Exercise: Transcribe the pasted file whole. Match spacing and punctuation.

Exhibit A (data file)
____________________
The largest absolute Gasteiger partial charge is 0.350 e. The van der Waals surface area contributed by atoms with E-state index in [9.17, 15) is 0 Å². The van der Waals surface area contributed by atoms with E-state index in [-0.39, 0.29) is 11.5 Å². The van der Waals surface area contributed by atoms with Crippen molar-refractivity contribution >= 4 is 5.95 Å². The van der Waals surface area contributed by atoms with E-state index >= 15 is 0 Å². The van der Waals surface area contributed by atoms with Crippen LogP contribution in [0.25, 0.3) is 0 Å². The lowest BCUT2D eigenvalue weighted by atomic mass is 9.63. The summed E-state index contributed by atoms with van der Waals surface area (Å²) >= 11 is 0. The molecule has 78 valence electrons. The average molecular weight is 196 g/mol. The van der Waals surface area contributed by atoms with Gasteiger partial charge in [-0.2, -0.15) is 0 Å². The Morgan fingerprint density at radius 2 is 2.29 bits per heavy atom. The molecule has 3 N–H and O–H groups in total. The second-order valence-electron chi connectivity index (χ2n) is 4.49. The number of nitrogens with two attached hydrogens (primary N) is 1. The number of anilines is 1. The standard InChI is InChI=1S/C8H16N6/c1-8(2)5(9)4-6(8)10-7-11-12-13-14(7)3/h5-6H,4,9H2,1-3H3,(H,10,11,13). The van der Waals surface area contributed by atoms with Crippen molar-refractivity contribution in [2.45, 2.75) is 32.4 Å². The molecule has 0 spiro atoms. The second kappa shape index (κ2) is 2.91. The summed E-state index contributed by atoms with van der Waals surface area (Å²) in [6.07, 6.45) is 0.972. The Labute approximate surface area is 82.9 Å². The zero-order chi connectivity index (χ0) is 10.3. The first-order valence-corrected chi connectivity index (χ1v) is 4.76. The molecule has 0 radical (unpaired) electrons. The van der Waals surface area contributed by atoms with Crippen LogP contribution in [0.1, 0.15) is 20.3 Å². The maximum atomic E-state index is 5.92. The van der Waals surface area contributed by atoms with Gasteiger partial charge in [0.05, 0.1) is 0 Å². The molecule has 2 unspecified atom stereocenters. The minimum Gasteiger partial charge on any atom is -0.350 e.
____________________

The largest absolute Gasteiger partial charge is 0.350 e. The van der Waals surface area contributed by atoms with E-state index in [9.17, 15) is 0 Å². The van der Waals surface area contributed by atoms with E-state index in [-0.39, 0.29) is 11.5 Å². The van der Waals surface area contributed by atoms with Crippen molar-refractivity contribution >= 4 is 5.95 Å². The van der Waals surface area contributed by atoms with E-state index >= 15 is 0 Å². The van der Waals surface area contributed by atoms with Crippen LogP contribution in [0.25, 0.3) is 0 Å². The lowest BCUT2D eigenvalue weighted by atomic mass is 9.63. The summed E-state index contributed by atoms with van der Waals surface area (Å²) >= 11 is 0. The molecule has 78 valence electrons. The average molecular weight is 196 g/mol. The van der Waals surface area contributed by atoms with Gasteiger partial charge in [-0.2, -0.15) is 0 Å². The Morgan fingerprint density at radius 2 is 2.29 bits per heavy atom. The molecule has 3 N–H and O–H groups in total. The second-order valence-electron chi connectivity index (χ2n) is 4.49. The number of nitrogens with two attached hydrogens (primary N) is 1. The number of anilines is 1. The standard InChI is InChI=1S/C8H16N6/c1-8(2)5(9)4-6(8)10-7-11-12-13-14(7)3/h5-6H,4,9H2,1-3H3,(H,10,11,13). The van der Waals surface area contributed by atoms with Crippen molar-refractivity contribution in [2.45, 2.75) is 32.4 Å². The molecule has 0 spiro atoms. The second kappa shape index (κ2) is 2.91. The summed E-state index contributed by atoms with van der Waals surface area (Å²) in [6.07, 6.45) is 0.972. The Labute approximate surface area is 82.9 Å². The zero-order chi connectivity index (χ0) is 10.3. The first-order valence-corrected chi connectivity index (χ1v) is 4.76. The molecule has 0 radical (unpaired) electrons. The van der Waals surface area contributed by atoms with Crippen LogP contribution in [0.1, 0.15) is 20.3 Å². The maximum atomic E-state index is 5.92. The van der Waals surface area contributed by atoms with Gasteiger partial charge in [0.05, 0.1) is 0 Å². The molecule has 2 unspecified atom stereocenters. The minimum Gasteiger partial charge on any atom is -0.350 e.